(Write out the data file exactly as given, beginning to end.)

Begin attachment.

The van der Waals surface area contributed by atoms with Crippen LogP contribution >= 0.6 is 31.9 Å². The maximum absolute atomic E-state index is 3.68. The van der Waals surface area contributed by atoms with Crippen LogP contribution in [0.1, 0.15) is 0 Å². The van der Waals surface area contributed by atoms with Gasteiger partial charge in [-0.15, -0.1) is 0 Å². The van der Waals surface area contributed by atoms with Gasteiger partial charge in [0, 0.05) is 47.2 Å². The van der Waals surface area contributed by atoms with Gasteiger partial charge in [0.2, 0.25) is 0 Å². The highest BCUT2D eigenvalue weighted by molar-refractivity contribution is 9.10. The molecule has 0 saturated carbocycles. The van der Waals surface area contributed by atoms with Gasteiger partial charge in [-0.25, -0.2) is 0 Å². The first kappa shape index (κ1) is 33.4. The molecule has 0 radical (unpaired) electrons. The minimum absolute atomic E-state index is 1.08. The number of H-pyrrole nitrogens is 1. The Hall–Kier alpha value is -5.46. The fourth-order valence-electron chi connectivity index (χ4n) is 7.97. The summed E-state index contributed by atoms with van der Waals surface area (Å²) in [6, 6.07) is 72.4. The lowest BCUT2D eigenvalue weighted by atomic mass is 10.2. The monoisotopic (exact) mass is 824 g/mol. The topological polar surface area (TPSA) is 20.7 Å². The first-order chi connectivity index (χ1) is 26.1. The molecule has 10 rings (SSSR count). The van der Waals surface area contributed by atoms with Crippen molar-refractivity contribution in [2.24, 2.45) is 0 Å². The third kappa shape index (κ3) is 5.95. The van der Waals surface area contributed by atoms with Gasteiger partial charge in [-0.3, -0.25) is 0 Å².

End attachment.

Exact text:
The van der Waals surface area contributed by atoms with Crippen LogP contribution >= 0.6 is 31.9 Å². The maximum absolute atomic E-state index is 3.68. The van der Waals surface area contributed by atoms with Crippen LogP contribution in [0.1, 0.15) is 0 Å². The van der Waals surface area contributed by atoms with Gasteiger partial charge in [-0.15, -0.1) is 0 Å². The van der Waals surface area contributed by atoms with Gasteiger partial charge in [0, 0.05) is 47.2 Å². The van der Waals surface area contributed by atoms with Gasteiger partial charge in [0.2, 0.25) is 0 Å². The highest BCUT2D eigenvalue weighted by molar-refractivity contribution is 9.10. The molecule has 0 saturated carbocycles. The van der Waals surface area contributed by atoms with Gasteiger partial charge in [-0.25, -0.2) is 0 Å². The first kappa shape index (κ1) is 33.4. The molecule has 0 radical (unpaired) electrons. The minimum absolute atomic E-state index is 1.08. The number of H-pyrrole nitrogens is 1. The Hall–Kier alpha value is -5.46. The fourth-order valence-electron chi connectivity index (χ4n) is 7.97. The summed E-state index contributed by atoms with van der Waals surface area (Å²) in [6, 6.07) is 72.4. The lowest BCUT2D eigenvalue weighted by atomic mass is 10.2. The monoisotopic (exact) mass is 824 g/mol. The topological polar surface area (TPSA) is 20.7 Å². The first-order chi connectivity index (χ1) is 26.1. The molecule has 10 rings (SSSR count). The van der Waals surface area contributed by atoms with Crippen molar-refractivity contribution in [2.24, 2.45) is 0 Å². The third kappa shape index (κ3) is 5.95. The van der Waals surface area contributed by atoms with Gasteiger partial charge in [-0.3, -0.25) is 0 Å².